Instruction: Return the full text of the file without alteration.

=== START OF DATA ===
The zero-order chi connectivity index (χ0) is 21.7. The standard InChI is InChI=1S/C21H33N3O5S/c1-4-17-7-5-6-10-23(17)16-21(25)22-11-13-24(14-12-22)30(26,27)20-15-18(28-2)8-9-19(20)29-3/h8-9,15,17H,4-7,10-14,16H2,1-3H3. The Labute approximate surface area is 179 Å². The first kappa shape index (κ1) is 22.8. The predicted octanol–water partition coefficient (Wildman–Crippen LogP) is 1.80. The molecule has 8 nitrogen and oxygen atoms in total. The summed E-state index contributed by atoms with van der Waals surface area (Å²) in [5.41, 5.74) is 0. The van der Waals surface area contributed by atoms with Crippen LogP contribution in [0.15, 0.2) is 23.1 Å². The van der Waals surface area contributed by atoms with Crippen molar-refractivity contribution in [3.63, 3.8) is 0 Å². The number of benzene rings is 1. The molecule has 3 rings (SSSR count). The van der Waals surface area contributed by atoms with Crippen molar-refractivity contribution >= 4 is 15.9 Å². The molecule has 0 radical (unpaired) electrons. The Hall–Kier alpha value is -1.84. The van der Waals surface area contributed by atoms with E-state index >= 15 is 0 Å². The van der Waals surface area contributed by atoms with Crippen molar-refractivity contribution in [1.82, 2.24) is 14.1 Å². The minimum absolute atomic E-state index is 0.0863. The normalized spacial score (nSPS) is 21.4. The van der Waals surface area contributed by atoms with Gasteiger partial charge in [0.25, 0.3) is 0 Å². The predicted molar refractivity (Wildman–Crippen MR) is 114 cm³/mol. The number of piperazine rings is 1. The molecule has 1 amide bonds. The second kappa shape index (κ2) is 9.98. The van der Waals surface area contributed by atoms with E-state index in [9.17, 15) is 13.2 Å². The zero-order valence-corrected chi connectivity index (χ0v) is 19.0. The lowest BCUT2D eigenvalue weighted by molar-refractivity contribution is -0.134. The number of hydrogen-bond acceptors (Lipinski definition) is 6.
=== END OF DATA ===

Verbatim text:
The zero-order chi connectivity index (χ0) is 21.7. The standard InChI is InChI=1S/C21H33N3O5S/c1-4-17-7-5-6-10-23(17)16-21(25)22-11-13-24(14-12-22)30(26,27)20-15-18(28-2)8-9-19(20)29-3/h8-9,15,17H,4-7,10-14,16H2,1-3H3. The Labute approximate surface area is 179 Å². The first kappa shape index (κ1) is 22.8. The predicted octanol–water partition coefficient (Wildman–Crippen LogP) is 1.80. The molecule has 8 nitrogen and oxygen atoms in total. The summed E-state index contributed by atoms with van der Waals surface area (Å²) in [5.41, 5.74) is 0. The van der Waals surface area contributed by atoms with Crippen LogP contribution in [0.15, 0.2) is 23.1 Å². The van der Waals surface area contributed by atoms with Crippen molar-refractivity contribution in [3.63, 3.8) is 0 Å². The number of benzene rings is 1. The molecule has 3 rings (SSSR count). The van der Waals surface area contributed by atoms with Crippen molar-refractivity contribution >= 4 is 15.9 Å². The molecule has 0 radical (unpaired) electrons. The Hall–Kier alpha value is -1.84. The van der Waals surface area contributed by atoms with E-state index >= 15 is 0 Å². The van der Waals surface area contributed by atoms with Crippen molar-refractivity contribution in [1.82, 2.24) is 14.1 Å². The minimum absolute atomic E-state index is 0.0863. The normalized spacial score (nSPS) is 21.4. The van der Waals surface area contributed by atoms with Gasteiger partial charge in [0.25, 0.3) is 0 Å². The predicted molar refractivity (Wildman–Crippen MR) is 114 cm³/mol. The number of piperazine rings is 1. The molecule has 1 amide bonds. The second kappa shape index (κ2) is 9.98. The van der Waals surface area contributed by atoms with E-state index in [9.17, 15) is 13.2 Å². The zero-order valence-corrected chi connectivity index (χ0v) is 19.0. The lowest BCUT2D eigenvalue weighted by molar-refractivity contribution is -0.134. The number of hydrogen-bond acceptors (Lipinski definition) is 6.